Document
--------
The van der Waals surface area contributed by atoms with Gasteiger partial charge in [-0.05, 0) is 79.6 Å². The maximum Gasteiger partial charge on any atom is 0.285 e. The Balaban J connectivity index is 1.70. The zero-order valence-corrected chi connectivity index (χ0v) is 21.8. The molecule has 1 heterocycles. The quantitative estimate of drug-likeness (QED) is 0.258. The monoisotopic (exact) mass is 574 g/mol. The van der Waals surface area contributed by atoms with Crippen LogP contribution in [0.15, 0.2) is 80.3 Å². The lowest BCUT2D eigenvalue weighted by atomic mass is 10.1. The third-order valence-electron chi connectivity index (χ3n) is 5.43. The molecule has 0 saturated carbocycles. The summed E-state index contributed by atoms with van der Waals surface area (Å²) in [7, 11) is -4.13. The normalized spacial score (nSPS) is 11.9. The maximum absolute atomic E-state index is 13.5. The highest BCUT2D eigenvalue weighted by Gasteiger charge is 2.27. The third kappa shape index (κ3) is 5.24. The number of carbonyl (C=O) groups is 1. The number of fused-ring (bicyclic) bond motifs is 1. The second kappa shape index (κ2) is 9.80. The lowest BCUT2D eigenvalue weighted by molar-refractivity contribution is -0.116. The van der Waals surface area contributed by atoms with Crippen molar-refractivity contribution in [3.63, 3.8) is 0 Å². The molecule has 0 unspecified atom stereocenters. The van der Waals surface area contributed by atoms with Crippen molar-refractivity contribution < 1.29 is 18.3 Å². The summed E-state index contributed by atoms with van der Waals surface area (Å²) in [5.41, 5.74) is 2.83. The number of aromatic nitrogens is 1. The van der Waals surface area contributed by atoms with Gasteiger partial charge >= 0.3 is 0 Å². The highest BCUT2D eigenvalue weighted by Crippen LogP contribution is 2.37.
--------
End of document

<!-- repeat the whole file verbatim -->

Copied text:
The van der Waals surface area contributed by atoms with Gasteiger partial charge in [-0.05, 0) is 79.6 Å². The maximum Gasteiger partial charge on any atom is 0.285 e. The Balaban J connectivity index is 1.70. The zero-order valence-corrected chi connectivity index (χ0v) is 21.8. The molecule has 1 heterocycles. The quantitative estimate of drug-likeness (QED) is 0.258. The monoisotopic (exact) mass is 574 g/mol. The van der Waals surface area contributed by atoms with Crippen LogP contribution in [0.15, 0.2) is 80.3 Å². The lowest BCUT2D eigenvalue weighted by atomic mass is 10.1. The third-order valence-electron chi connectivity index (χ3n) is 5.43. The molecule has 0 saturated carbocycles. The summed E-state index contributed by atoms with van der Waals surface area (Å²) in [7, 11) is -4.13. The normalized spacial score (nSPS) is 11.9. The maximum absolute atomic E-state index is 13.5. The highest BCUT2D eigenvalue weighted by Gasteiger charge is 2.27. The third kappa shape index (κ3) is 5.24. The number of carbonyl (C=O) groups is 1. The number of fused-ring (bicyclic) bond motifs is 1. The second kappa shape index (κ2) is 9.80. The lowest BCUT2D eigenvalue weighted by molar-refractivity contribution is -0.116. The van der Waals surface area contributed by atoms with Crippen molar-refractivity contribution in [3.63, 3.8) is 0 Å². The molecule has 0 unspecified atom stereocenters. The van der Waals surface area contributed by atoms with Crippen molar-refractivity contribution < 1.29 is 18.3 Å². The summed E-state index contributed by atoms with van der Waals surface area (Å²) in [5.41, 5.74) is 2.83. The number of aromatic nitrogens is 1. The van der Waals surface area contributed by atoms with Gasteiger partial charge >= 0.3 is 0 Å². The highest BCUT2D eigenvalue weighted by Crippen LogP contribution is 2.37.